Truman Scholar Kam Phillips Teaches Columbia Youth to Dream Outside The Box

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By the ripe old age of 20, Kam Phillips had done something most college students never have: She started her own organization to help underprivileged children in the Columbia community. Kam came to Mizzou from Fort Worth, Texas, to study journalism in the fall of 2008. She was sure she was destined for the Today Show, but her plans changed in 2009 when she founded Dream Outside the Box. Kam is now an incoming senior in the school of social work and works as hard as ever with DOTB. Due to her leadership and dedication to public service, Kam was recently named a 2011 Truman Scholar. What started as an idea is now a campus wide organization that helps up to 80 children a week. This collegiette™’s story is truly a message of following your heart.

Her Campus Mizzou: Can you explain Dream Outside the Box?
Kam Phillips:
Dream Outside the Box is a program that goes to the Boys and Girls Club weekly and exposes the children there to new and exciting things, such as fencing and engineering, so that they realize they don't have to be rappers or football players to succeed. We bring in Mizzou organizations and also give the children opportunities to do community service throughout the year.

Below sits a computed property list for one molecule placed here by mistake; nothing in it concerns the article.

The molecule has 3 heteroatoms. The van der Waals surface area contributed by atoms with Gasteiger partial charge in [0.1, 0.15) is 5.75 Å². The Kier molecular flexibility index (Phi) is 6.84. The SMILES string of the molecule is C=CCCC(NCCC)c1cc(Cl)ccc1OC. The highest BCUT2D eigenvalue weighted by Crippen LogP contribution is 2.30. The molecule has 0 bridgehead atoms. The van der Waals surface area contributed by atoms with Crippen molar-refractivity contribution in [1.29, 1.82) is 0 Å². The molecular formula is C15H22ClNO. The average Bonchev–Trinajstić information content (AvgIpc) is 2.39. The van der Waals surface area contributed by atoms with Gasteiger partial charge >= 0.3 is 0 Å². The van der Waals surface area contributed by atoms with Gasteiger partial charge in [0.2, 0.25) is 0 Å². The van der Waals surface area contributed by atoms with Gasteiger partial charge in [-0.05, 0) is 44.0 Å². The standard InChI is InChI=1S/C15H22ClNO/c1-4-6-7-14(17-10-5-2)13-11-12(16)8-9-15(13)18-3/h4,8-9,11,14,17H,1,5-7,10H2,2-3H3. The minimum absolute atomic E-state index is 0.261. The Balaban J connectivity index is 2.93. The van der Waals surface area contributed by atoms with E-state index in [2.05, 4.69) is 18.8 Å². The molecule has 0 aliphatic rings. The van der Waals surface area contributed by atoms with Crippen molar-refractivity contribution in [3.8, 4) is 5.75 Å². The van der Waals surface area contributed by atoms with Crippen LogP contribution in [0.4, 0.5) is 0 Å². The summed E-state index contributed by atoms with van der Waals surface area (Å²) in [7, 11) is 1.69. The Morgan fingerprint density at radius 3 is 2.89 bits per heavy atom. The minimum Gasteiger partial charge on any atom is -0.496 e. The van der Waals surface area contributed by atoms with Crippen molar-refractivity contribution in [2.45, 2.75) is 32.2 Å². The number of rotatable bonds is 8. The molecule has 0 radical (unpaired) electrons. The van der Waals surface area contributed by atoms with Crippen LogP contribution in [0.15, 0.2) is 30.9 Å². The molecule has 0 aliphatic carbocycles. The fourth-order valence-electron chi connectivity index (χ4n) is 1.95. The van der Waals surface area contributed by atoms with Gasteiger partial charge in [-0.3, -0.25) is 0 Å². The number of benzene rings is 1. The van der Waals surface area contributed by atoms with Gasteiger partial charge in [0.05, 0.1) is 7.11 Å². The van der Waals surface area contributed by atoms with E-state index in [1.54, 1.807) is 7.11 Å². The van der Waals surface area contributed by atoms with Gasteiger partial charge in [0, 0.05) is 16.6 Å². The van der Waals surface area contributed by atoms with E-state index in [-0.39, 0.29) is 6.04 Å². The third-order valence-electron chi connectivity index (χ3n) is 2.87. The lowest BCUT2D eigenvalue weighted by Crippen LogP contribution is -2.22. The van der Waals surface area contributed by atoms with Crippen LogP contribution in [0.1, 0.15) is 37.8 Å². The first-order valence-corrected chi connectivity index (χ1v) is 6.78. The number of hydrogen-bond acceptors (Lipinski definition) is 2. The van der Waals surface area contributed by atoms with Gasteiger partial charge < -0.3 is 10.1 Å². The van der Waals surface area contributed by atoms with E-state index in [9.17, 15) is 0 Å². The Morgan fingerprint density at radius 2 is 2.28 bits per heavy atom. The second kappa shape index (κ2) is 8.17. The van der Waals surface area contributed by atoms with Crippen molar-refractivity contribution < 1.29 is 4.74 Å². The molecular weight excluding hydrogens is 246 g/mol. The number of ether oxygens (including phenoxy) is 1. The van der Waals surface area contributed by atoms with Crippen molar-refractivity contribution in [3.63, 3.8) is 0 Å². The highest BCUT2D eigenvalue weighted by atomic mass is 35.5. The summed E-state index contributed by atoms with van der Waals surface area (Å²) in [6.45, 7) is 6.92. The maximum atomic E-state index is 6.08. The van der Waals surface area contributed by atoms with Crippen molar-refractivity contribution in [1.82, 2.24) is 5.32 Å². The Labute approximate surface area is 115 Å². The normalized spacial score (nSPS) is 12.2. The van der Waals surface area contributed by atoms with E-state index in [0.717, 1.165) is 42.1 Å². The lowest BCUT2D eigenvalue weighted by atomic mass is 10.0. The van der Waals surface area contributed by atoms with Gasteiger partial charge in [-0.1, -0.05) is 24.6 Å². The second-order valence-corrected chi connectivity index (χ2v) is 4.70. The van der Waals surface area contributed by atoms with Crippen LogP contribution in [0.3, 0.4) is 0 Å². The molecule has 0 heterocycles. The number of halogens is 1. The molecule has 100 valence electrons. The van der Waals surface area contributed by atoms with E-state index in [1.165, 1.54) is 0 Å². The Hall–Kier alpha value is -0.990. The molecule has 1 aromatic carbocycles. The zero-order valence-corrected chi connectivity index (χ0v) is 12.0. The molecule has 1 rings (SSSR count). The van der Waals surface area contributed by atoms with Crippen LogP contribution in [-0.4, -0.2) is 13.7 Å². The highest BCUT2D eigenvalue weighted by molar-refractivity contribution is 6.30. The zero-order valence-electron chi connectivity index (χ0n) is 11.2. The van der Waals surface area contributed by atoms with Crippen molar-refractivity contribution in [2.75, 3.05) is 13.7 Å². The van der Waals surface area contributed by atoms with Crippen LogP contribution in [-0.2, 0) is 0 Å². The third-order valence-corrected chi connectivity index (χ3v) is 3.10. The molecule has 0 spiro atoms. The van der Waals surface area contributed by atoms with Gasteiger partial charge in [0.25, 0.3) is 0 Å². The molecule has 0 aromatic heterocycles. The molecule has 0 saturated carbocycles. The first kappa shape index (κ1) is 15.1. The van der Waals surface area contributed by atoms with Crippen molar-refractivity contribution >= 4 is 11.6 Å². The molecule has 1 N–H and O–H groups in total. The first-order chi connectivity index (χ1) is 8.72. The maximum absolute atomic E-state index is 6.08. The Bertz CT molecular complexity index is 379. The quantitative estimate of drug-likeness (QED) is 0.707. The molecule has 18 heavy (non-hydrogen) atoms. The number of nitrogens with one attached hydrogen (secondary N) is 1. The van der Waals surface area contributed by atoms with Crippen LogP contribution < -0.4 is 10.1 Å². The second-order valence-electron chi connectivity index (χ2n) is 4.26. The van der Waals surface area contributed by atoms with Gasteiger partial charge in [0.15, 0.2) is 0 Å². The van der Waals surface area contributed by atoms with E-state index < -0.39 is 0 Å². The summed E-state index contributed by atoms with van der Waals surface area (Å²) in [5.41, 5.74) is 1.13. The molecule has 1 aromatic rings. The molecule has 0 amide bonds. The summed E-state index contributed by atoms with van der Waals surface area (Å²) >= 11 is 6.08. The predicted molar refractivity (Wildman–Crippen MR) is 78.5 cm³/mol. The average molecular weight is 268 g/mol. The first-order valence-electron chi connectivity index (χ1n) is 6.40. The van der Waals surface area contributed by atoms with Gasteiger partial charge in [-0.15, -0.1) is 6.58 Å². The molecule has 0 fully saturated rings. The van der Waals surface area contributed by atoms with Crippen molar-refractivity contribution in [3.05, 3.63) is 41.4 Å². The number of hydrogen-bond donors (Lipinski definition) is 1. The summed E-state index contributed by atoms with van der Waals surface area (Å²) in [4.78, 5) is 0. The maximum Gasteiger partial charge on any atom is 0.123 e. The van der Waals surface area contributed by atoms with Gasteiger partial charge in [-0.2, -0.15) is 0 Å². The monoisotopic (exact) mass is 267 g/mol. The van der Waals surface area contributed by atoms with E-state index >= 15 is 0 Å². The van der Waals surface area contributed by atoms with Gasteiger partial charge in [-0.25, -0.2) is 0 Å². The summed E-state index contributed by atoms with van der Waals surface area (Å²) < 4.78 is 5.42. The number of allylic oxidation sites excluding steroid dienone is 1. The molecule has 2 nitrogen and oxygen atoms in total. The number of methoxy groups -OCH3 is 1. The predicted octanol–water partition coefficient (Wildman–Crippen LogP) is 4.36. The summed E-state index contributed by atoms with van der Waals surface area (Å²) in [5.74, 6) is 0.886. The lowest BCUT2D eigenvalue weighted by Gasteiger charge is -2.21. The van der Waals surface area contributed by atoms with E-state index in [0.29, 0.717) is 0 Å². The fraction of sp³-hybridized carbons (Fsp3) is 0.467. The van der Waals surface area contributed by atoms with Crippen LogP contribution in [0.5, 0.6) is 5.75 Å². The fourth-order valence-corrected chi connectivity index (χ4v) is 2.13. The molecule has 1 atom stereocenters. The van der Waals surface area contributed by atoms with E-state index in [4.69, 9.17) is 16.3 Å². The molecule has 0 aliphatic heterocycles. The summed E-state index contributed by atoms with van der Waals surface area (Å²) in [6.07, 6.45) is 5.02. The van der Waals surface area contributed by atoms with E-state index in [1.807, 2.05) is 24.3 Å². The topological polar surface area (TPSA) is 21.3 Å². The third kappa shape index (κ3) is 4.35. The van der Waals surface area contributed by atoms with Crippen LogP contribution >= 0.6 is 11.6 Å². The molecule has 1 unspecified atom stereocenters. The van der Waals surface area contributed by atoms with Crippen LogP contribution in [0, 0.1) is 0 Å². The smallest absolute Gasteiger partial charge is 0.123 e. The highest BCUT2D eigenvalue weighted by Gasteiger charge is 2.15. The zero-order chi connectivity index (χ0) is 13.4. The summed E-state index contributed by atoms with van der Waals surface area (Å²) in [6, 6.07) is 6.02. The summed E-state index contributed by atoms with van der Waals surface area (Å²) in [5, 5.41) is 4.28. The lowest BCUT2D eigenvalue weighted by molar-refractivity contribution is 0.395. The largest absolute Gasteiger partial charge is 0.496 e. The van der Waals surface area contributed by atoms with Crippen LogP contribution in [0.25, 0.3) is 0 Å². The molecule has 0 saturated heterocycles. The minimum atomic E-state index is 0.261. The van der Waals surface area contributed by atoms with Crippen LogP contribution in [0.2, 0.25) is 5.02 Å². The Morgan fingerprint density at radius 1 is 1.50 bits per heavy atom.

HCM: How did you come up with that idea?
KP:
After meeting the kids (at the Boys and Girls Club) freshman year, I realized the scope of their ambitions, and for the most part, it was limited. I grew up a black rodeo cowgirl whose parents took her skiing and supported all kinds of activities: ballet, folklorico dance, 4-H, public speaking and so much more. I wanted the Boy and Girls Club kids to have these kinds of experiences and live in a world where anything is possible - because it is!

HCM: What's your favorite thing about DOTB?
KP:
Seeing the kids’ excitement blossom after a little resistance. The children often turn their noses up to activities, but once they begin participating, they absolutely light up. And that's a huge victory for me.

HCM: How many volunteers are involved?
KP:
While we have about 120 members on our list serve, we have a core group of about 30 members who attend meetings, volunteer and help plan programming.

HCM: What is a typical day like for a DOTB volunteer?
KP: